Sheffield is an incredibly diverse city that facilitates an international standard of education rivalling most universities in the world. It’s a place where young people come to realise their aspirations, potentially stay and prosper.
More importantly, Sheffield is a city that has the potential to protect itself from the brain drain to the South that so many Northern towns and cities struggle from resisting, losing their best talent.
This inadvertently impacts on the Northern economy so badly that many local areas have to mainly rely on low skill industries.
This is one of the fundamental reasons why a devolution deal for the North should not have been delayed, and it is a real shame that parts of Derbyshire and South Yorkshire did not have the foresight, or the leadership to understand the implications of the blockages – instead they resorted to insignificant platitudes.
Education and aspiration realisation, for me is the cornerstone of any sustainable and thriving economy, I still recall that famous “education, education, education” speech made by Tony Blair, the passion it invoked, and the drive that David Blunkett put behind it in attempt to drive up social mobility and tackle poverty in Sheffield and nationally.
Since then, our education system as a whole has been through a Tory revolution and only time will tell of the real impact of free schools, abolishing school grants, and now there is also a real threat to research subsidies for universities from the EU when Brexit fully takes grip.
The impact that will have on our people, our progression, and our collective futures remains to be seen.
Recently, I read a report from UCAS that the gulf between the numbers of rich and poor children winning university places has reached record levels. For me, this is an incredibly sad indictment of exactly where we are now as a country, who aspiration works for, and who it doesn’t.
Evidence suggests that those students, who receive free school meals (the long term indicator of poverty) from white working class families, are less than half as likely to enter higher education as those who do not get the dinners. In a nutshell it shows the biggest aspiration gap in recent years.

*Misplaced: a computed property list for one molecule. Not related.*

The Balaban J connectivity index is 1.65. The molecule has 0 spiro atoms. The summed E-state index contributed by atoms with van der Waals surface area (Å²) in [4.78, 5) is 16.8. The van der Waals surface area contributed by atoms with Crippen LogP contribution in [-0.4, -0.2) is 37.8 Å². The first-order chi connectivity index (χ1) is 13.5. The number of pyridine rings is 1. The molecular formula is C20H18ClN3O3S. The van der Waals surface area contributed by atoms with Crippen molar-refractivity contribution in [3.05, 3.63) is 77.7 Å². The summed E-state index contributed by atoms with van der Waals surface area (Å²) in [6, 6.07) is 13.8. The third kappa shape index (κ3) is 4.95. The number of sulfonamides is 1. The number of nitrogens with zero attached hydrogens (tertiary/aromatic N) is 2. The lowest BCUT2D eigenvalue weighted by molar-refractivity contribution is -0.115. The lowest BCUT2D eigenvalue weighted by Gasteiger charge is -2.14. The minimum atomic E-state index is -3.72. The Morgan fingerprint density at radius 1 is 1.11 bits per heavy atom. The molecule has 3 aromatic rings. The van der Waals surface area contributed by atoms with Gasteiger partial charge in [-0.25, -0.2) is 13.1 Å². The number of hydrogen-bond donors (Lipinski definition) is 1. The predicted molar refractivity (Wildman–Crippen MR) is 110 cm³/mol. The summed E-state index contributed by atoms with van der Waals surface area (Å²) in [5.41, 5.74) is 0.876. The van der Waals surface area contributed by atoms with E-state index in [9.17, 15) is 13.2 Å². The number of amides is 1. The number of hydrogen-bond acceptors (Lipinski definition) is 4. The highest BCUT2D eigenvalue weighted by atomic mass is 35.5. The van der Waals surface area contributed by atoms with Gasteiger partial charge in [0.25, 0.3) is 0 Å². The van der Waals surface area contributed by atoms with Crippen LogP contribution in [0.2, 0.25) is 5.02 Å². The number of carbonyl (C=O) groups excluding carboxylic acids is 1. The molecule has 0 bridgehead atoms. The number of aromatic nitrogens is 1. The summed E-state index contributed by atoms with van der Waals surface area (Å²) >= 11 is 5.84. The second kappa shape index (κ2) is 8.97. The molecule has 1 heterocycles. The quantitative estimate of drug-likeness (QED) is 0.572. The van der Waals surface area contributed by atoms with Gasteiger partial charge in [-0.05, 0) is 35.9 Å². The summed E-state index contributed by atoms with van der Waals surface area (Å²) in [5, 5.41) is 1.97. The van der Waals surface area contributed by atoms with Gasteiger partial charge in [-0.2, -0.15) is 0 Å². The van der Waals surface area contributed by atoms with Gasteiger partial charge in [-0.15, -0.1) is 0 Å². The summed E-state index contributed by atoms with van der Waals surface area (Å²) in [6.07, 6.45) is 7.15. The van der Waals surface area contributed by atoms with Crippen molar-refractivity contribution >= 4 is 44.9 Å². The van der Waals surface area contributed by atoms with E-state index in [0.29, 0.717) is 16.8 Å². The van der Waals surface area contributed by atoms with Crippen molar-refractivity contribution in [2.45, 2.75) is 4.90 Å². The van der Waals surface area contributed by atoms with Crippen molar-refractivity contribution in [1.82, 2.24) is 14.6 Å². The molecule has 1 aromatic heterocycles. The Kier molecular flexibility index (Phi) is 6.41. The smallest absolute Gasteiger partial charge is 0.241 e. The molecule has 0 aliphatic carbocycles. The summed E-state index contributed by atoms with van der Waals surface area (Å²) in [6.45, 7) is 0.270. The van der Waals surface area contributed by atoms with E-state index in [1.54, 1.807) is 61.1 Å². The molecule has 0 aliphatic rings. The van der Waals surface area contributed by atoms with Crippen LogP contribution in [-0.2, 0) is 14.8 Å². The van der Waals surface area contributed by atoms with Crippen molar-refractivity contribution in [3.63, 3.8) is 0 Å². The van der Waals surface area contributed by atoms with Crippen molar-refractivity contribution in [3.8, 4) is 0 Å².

Since the un-elected Prime Minister has come into power, and gave her commitment on social mobility, and the country to work for everyone, I wonder what weight, if any, she is going to put behind these UCAS figures.
More importantly I want to know what action she will dictate from Whitehall so that these young people are not left behind.
I am someone who benefited from a free education, which took me and many of friends and current colleagues out of poverty, and provide us all with opportunity and positions of relative
So I wonder what actions the local Council can take in a period of austerity to ensure that these young people, particularly the white working class and males, are not left behind.
I just wonder if there is any mileage in the Local Authority constructing a league table of the 10/20% poorest areas, so that we are all able to measure the trajectory of children from these areas at primary school, performance at GCSE level and as a key determinant of whether these young people will access higher education or not – and if not, we should demand to know why.
Wouldn’t it be great that if our local Universities from those astronomical £9,000 fees per student, per year, were able to reinvest 10 or 5% from those fees in a programme specifically for
those young people, so that collectively as a city we can ensure these young people thrive too. I once read it is better to teach someone to fish rather than feed the whole village.
To put this into context, as I watched the Shannon Matthews BBC drama (in which regional actress Sheridan Smith, pictured, plays search leader Julie Bushby), I just could not stop wondering, what the future holds for many of the young people on that estate, where are the role models and mentors?
I know I shouldn’t, but I could not help feeling for Karen (not that I condone her abusive behaviour), a woman who seemed to have had seven children to different men – is this vulnerability or is it choice.
The question I ask is, whether Karen is a construct of her own circumstances, or are we to blame as a society – and more importantly what will happen of Shannon.
Wouldn’t it be great if, in ten years’ time , we found Shannon as a local MP, or in a position of relative respectability, or we got to know she had graduated from one of our universities.
The point is, there are young people all around us that need our support and, unless we as a collective understand that responsibility, not only will that gulf between the rich and poor
going to university widen, we will simply lose entire generations to a class divide Is there anything more sad than that in what we
claim is “a civilised society?